How many times could a company with a homegrown, wholesome name like Ralph’s Grocery Co. turn a blind eye to the medical needs of an injured employee? According to the California Workers’ Compensation Appeals board, 11 is the lucky number.
The trouble began in December 2003, when Charles Romano sustained an injury to his left shoulder and cervical spine while stocking the shelves of Ralph’s Grocery Co. in Camarillo, California. Two years after the initial injury, Romano finally received the authorization required to proceed with surgery. Romano’s shoulder was healed, but he contracted a serious staph infection as a result of the procedure. Once healthy and hardy, Romano suffered both pulmonary and renal failure, followed by partial paralysis.
And what did Ralph’s Grocery Co. and its third party claims adjuster do once they realized that Romano had contracted an antibiotic-resistant staph infection, more commonly known as MRSA? As Romano suffered from this debilitating, multi-system illness, Sedgwick CMS delayed eleven requests for authorization and reimbursement.
But wait–it gets worse. Not only did Sedgwick CMS fail to deliver fair reimbursement in a timely fashion, they also ignored a judge’s direct order to provide Romano with the intensive care that he needed until his medical bills had reached a grand total of $24,000 a day.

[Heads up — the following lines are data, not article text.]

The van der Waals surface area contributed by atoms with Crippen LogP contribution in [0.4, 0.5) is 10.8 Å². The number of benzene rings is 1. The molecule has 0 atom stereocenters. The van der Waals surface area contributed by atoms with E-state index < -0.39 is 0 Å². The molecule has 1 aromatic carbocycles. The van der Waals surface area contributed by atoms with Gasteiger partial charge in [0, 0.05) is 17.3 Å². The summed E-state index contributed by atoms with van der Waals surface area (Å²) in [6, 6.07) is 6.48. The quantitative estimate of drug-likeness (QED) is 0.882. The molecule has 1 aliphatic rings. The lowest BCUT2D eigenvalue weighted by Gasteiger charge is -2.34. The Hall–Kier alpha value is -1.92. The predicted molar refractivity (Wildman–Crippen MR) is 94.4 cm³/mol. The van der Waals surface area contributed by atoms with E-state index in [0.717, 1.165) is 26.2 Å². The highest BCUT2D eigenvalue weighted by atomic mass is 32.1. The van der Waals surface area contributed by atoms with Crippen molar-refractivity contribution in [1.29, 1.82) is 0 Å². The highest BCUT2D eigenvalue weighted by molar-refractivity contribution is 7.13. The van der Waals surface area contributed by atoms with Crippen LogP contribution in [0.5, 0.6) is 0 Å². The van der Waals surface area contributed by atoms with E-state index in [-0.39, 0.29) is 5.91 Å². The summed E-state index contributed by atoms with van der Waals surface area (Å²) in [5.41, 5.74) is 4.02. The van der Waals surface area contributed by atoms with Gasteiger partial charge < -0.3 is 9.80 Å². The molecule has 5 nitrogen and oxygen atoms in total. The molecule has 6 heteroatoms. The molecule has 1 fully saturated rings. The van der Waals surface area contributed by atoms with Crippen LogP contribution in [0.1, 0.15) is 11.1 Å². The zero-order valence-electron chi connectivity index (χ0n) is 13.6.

Charles Romano was 47 years old when he died from cardiorespiratory arrest, respiratory failure, and pneumonia resulting from an untreated MRSA infection. In the years prior to his death, Romano was treated at five separate facilities; Sedgwick CMS either delayed or refused to pay any of the accompanying medical costs, even after Romano was awarded further medical treatment by the California Workers’ Compensation Appeals Board. This appalling conduct continued up until Romano’s death, when Sedgwick CMS denied authorization for his final stay at Community Memorial Hospital.
Perhaps most distressing is the fact that Sedgwick CMS contends that they cannot be penalized for eleven instances of “unreasonable delay” because the applicant is now deceased. This attitude certainly conflicts with the heartfelt, apologetic statement made in response to the threat of prosecution.
After the untimely death of Ralph’s Grocery Co. employee Charles Romano, friends and family have rallied to his cause. In June 2013, longtime friend Sid Freeman joined forces with several members of the Central Coast Chapter of the California Applicant Attorney Association. After going public with a brief news conference, Freeman went on to file a letter with District Attorney Greg Totten pushing for the criminal prosecution of the third party claims administer Sedgwick CMS.
At Moebes Law, we are outraged by this blatant disregard for employee health and welfare. If you suffer from a workplace injury, don’t let your case get swept under the rug — contact us for a free consultation today.